Solar Water Heating

Solar water heating is arguably the most energy-efficient way of producing domestic hot water, as the primary energy source " sunlight " is free. Solar water heating has been used for many years in warm sunny climates, but it can work in locations as far north as Canada and Northern Europe. If you have a large family or use large quantities of hot water, a solar water heating system may be a cost-effective option. While the equipment has a higher initial cost than other types of water heaters, the energy savings can more than offset the cost over the life of the system.

Active vs. Passive Solar

There are two main types of solar water heating systems - active, which uses a pump to circulate the water between the tank and the collectors, and passive, which relies on natural convection to circulate the water.

Active systems can be either direct circulation or indirect circulation. Direct circulation systems circulate domestic water through the collectors and to the storage tank. These are best-suited for mild climates where temperatures seldom drop below freezing. Indirect circulation systems circulate a non-freezing heat transfer fluid through the collectors and then through a heat exchanger in the storage tank. These are preferred in cold climates where the pipes in a direct circulation system might freeze.

Passive systems are usually less expensive but less efficient. They can be either integral collector/storage systems or thermosyphon systems. The integral collector/storage type is typically used to preheat water for a conventional water heater, and is best-suited to climates where temperatures seldom fall below freezing. Thermosyphon systems rely on natural convection to circulate the water, so the tank must be located higher than the collector panels - the heated water from the panels flows upward to the tank and the cooler water returns to the collector for heating.


The primary components of any solar water heating system are one or more collectors to trap the sun's energy and a well-insulated storage tank.

There are three common types of collectors - flat-plate collector panels, integrated collector/storage systems, and evacuated tube collectors.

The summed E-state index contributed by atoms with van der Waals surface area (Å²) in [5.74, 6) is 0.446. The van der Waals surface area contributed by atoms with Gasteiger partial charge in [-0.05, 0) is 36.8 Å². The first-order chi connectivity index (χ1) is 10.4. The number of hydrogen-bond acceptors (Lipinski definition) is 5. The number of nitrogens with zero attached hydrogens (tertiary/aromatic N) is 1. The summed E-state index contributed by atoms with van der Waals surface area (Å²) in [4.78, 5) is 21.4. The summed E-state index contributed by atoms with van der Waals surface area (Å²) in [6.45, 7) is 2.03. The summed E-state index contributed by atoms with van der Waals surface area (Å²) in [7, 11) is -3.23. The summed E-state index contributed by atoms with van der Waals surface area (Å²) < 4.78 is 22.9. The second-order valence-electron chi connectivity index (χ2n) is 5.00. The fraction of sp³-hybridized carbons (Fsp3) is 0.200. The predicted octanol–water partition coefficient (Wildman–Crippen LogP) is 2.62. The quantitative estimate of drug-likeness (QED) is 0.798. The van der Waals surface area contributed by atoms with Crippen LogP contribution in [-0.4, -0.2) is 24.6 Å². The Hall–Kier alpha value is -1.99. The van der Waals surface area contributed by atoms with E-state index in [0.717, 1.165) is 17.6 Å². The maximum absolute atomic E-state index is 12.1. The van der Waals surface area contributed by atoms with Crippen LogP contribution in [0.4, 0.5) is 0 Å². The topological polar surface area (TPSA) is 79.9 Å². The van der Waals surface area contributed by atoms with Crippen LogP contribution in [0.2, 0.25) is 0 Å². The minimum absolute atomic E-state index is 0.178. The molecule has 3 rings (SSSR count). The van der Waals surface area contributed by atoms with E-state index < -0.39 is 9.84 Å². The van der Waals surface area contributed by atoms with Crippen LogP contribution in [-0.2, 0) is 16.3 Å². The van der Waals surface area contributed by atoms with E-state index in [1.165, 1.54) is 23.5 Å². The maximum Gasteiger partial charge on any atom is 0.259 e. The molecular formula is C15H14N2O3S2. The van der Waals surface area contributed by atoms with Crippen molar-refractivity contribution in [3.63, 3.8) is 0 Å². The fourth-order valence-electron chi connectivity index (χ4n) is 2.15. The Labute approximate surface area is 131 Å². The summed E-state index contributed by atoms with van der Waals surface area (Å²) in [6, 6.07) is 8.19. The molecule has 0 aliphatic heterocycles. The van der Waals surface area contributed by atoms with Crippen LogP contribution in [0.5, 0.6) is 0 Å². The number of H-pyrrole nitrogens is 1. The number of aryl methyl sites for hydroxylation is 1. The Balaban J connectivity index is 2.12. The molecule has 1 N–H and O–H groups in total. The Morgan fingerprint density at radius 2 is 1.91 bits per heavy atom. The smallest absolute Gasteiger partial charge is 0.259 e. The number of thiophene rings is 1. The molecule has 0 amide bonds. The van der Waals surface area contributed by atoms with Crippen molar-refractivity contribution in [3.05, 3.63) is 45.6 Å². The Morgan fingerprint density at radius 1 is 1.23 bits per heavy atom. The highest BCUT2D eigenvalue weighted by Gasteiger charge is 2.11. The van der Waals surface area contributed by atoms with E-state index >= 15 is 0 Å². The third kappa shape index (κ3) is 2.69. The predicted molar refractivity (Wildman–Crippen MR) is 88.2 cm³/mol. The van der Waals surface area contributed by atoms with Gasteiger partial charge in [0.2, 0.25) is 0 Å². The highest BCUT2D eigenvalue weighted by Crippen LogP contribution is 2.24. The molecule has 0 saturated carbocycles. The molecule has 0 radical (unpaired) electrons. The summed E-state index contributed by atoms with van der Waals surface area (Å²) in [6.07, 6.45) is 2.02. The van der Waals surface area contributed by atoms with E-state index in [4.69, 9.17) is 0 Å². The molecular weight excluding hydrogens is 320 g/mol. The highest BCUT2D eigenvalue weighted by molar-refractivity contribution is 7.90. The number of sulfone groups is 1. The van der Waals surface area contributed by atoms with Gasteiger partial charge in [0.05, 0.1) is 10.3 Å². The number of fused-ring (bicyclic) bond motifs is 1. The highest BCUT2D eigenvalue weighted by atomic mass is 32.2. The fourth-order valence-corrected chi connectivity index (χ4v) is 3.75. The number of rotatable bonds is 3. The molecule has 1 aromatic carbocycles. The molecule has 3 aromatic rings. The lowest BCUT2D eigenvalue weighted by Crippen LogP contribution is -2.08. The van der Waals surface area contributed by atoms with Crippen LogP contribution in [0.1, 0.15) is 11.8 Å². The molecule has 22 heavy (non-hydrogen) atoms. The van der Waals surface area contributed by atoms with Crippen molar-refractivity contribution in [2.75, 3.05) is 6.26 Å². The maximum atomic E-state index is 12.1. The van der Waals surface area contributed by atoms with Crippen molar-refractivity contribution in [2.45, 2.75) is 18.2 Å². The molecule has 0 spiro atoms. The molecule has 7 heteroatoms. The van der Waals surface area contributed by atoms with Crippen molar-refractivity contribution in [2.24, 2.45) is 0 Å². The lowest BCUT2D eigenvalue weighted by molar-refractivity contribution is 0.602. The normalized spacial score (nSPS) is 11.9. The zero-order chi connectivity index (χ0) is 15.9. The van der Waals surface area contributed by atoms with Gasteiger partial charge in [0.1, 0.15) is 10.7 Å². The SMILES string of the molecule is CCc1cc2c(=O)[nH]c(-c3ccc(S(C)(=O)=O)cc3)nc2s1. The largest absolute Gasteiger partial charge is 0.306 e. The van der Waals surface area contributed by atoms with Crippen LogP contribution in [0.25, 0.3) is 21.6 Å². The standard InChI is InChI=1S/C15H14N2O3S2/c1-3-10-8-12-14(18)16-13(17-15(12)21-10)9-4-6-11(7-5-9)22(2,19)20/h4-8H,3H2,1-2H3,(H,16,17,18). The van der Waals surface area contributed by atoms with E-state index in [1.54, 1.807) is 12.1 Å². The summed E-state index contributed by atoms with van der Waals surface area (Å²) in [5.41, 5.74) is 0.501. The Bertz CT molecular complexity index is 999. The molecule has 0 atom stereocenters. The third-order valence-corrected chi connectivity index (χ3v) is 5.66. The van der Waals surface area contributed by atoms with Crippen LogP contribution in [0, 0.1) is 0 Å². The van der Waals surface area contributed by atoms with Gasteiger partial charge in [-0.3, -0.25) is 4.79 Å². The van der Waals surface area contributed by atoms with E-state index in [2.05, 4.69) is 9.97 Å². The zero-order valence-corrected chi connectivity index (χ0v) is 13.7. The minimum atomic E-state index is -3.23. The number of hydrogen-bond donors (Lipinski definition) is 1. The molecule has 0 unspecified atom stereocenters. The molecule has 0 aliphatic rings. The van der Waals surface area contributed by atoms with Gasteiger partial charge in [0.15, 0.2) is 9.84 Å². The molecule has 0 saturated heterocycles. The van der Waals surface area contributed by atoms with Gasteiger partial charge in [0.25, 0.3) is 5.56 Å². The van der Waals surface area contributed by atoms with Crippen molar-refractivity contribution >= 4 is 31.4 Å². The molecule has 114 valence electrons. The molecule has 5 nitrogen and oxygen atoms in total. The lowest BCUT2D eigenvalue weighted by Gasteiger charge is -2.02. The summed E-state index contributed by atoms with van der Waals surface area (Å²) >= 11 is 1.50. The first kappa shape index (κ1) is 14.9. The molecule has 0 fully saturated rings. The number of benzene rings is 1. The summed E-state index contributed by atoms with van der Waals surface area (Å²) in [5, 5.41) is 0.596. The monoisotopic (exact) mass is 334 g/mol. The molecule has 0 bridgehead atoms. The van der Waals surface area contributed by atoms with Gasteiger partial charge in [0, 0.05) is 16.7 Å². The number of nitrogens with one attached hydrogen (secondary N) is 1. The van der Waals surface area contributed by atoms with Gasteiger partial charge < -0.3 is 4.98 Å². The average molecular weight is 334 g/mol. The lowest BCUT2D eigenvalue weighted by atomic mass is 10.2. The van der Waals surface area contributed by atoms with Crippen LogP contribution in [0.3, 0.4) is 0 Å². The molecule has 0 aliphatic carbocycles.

Flat-plate collector panels have a dark absorber plate behind a glass or polymer cover. Water circulates through dark-colored pipes running through the collector. As sunlight passes through the clear cover, its heat is absorbed by the absorber plate and piping and transferred to the water. The collector panels are usually mounted on the roof, facing south. They can also be mounted on a south-facing wall or on a stand on the ground (as when used to heat a swimming pool).

Integral collector/storage systems, also known as "batch" systems, have one or more black tanks or tubes inside an insulated box with a clear glass or plastic cover. They are often used to preheat water before it enters a conventional storage-type water heater. They can also be combined with a tankless or on-demand water heater.

Evacuated tube collectors consist of parallel rows of transparent tubes containing metal absorber tubes that absorb the sun's heat. This type is used mainly in commercial applications.

Storage tanks are typically large-capacity (80 gal. or greater) conventional water heaters (either electric or gas). The larger capacity allows for more "free" hot water during periods of overcast weather. When the solar collectors are unable to provide enough hot water, the back-up heating elements or burners make up the difference. A single-tank system uses the existing water heater for both storage and back-up, while a two-tank system pre-heats the water before it enters the main water heater tank.

Cost vs. Benefits

The cost-effectiveness of a solar water heating system depends on a number of factors, and should be evaluated by an experienced professional - these factors include:

  • Hot water use - the more hot water you use, the more likely a solar water heating system will pay for itself over time. They are usually most cost-effective for larger families or homes with a high demand for hot water.
  • Cost of the system - passive systems are typically less expensive, but may not be practical or appropriate in many cases.
  • Amount of available sunlight - solar applications obviously work best in locations with plenty of available sunlight. Ideally, collectors should be exposed to direct sunlight for the maximum possible number of hours each day, so proper location is critical to achieve optimum performance.

Payback periods will vary based on these and other factors, but tax credits and other incentives can significantly reduce the initial cost and shorten the payback time. Before purchasing a solar water heating system, you should investigate all potential incentives and factor them into your decision.

Installation and Maintenance

With any type of solar water heating system, proper installation is critical and should only be done by a qualified, experienced contractor. When selecting a contractor, look for one with a good deal of experience installing that specific type of system. Check with your state or county for licensing requirements, check references from past customers, and check sources like the Better Business Bureau for any complaints or problems.

As with any major system, proper maintenance is important. For active systems, be sure to discuss maintenance requirements with the installer and consult the owner's manual. Passive systems typically require little maintenance, as they are simpler, with fewer components.

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